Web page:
Arduino Advent Calendar Day 19 - Laser Module

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At first, this just made the buzzer buzz all the time. Then I switched the 10 ohm resistor for the 220 ohm, this then made it buzz when the laser was shone on it and cut off when it was not. Then I changed the line
if (ldr_value < 600) { to
if (ldr_value>600) { and now it works as it should, that is it is quiet when the laser shines on the LDR and makes a 3 second buzz when interrupted. Am I right or crazy?

@johnrobinson, play around with the 600 value to one that works for the brightness levels of your environment!

I changed it up and changed it down, nothing worked except what I said above. If the light decreases when you break the beam the LDR resistance should increase so should not your code line be as I have it > not less than as in the code? Or am I wrong?


Are you sure you used a 10 ohm resistor? The instructions said to use a 10k ohm resistor, which is a thousand times different. I don’t know the minimum resistance of the LDR, but if it is particularly low in bright light, a 10 ohm resistor may have allowed too much current to flow and the LDR would be damaged.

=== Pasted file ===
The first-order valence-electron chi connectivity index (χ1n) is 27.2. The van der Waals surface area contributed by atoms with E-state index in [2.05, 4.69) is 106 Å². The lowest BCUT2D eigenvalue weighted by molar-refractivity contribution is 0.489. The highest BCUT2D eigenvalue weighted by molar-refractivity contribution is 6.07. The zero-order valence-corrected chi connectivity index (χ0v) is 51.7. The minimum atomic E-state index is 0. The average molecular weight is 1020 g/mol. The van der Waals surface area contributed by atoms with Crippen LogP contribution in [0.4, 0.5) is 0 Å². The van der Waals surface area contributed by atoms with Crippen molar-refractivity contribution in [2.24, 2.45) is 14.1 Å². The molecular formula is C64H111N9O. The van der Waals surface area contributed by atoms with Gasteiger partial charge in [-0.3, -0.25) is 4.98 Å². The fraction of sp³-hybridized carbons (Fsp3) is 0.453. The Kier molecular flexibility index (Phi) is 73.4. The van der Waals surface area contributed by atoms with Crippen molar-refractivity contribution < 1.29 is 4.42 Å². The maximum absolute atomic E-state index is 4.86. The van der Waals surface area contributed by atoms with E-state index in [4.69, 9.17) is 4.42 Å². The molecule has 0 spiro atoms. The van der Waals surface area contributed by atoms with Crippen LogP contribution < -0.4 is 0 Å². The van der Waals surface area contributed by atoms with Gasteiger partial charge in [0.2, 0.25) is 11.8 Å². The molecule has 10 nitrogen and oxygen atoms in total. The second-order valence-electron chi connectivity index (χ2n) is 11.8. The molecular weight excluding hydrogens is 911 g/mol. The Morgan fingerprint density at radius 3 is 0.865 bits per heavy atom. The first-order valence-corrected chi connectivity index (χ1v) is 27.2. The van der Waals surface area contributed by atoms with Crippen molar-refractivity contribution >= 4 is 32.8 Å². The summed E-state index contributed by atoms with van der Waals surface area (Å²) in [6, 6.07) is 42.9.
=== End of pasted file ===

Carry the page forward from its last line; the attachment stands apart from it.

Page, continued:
However, the LDR would not usually respond to damage by reversing the light vs resistance curve.

Using a 220 ohm resistor is also a bit of a risk, because higher than specified current may flow in bright light, which if it happens for a long time in a hot environment may heat the LDR to damage.

Please switch back to using a 10k ohm resistor.

Also, check that you have attached the other end of the 10k ohm resistor to 5V, and the other end of the LDR to GND. What you observe would happen if you got those reversed.

Yes, if you got those wires reversed, changing from < to > in the code would cover for the mistake.

I agree with @team, the value 600 is the best place to tune, and is dependent on how bright the environment is where you are testing. You can use the serial monitor to find out what values are being measured.

Hope that helps!